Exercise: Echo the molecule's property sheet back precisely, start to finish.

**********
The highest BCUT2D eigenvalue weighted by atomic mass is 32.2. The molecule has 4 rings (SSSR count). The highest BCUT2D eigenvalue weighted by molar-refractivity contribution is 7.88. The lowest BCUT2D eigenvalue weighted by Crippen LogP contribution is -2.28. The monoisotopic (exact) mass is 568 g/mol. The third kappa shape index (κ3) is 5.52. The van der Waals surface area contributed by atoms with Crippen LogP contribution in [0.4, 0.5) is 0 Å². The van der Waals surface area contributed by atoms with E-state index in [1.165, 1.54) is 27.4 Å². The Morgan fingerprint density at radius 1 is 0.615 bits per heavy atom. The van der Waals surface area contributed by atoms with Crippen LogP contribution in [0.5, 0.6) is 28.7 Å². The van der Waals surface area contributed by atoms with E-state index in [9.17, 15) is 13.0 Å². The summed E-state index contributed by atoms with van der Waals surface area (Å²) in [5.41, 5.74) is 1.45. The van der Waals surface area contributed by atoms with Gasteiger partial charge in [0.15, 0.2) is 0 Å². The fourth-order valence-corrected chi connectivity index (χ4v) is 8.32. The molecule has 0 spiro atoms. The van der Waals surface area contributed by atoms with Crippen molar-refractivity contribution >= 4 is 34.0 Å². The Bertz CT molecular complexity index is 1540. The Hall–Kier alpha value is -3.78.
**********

The highest BCUT2D eigenvalue weighted by atomic mass is 32.2. The molecule has 4 rings (SSSR count). The highest BCUT2D eigenvalue weighted by molar-refractivity contribution is 7.88. The lowest BCUT2D eigenvalue weighted by Crippen LogP contribution is -2.28. The monoisotopic (exact) mass is 568 g/mol. The third kappa shape index (κ3) is 5.52. The van der Waals surface area contributed by atoms with Crippen LogP contribution in [0.4, 0.5) is 0 Å². The van der Waals surface area contributed by atoms with E-state index in [1.165, 1.54) is 27.4 Å². The Morgan fingerprint density at radius 1 is 0.615 bits per heavy atom. The van der Waals surface area contributed by atoms with Crippen LogP contribution in [0.5, 0.6) is 28.7 Å². The van der Waals surface area contributed by atoms with E-state index in [9.17, 15) is 13.0 Å². The summed E-state index contributed by atoms with van der Waals surface area (Å²) in [5.41, 5.74) is 1.45. The van der Waals surface area contributed by atoms with Gasteiger partial charge in [0.15, 0.2) is 0 Å². The fourth-order valence-corrected chi connectivity index (χ4v) is 8.32. The molecule has 0 spiro atoms. The van der Waals surface area contributed by atoms with Crippen molar-refractivity contribution >= 4 is 34.0 Å². The Bertz CT molecular complexity index is 1540. The Hall–Kier alpha value is -3.78.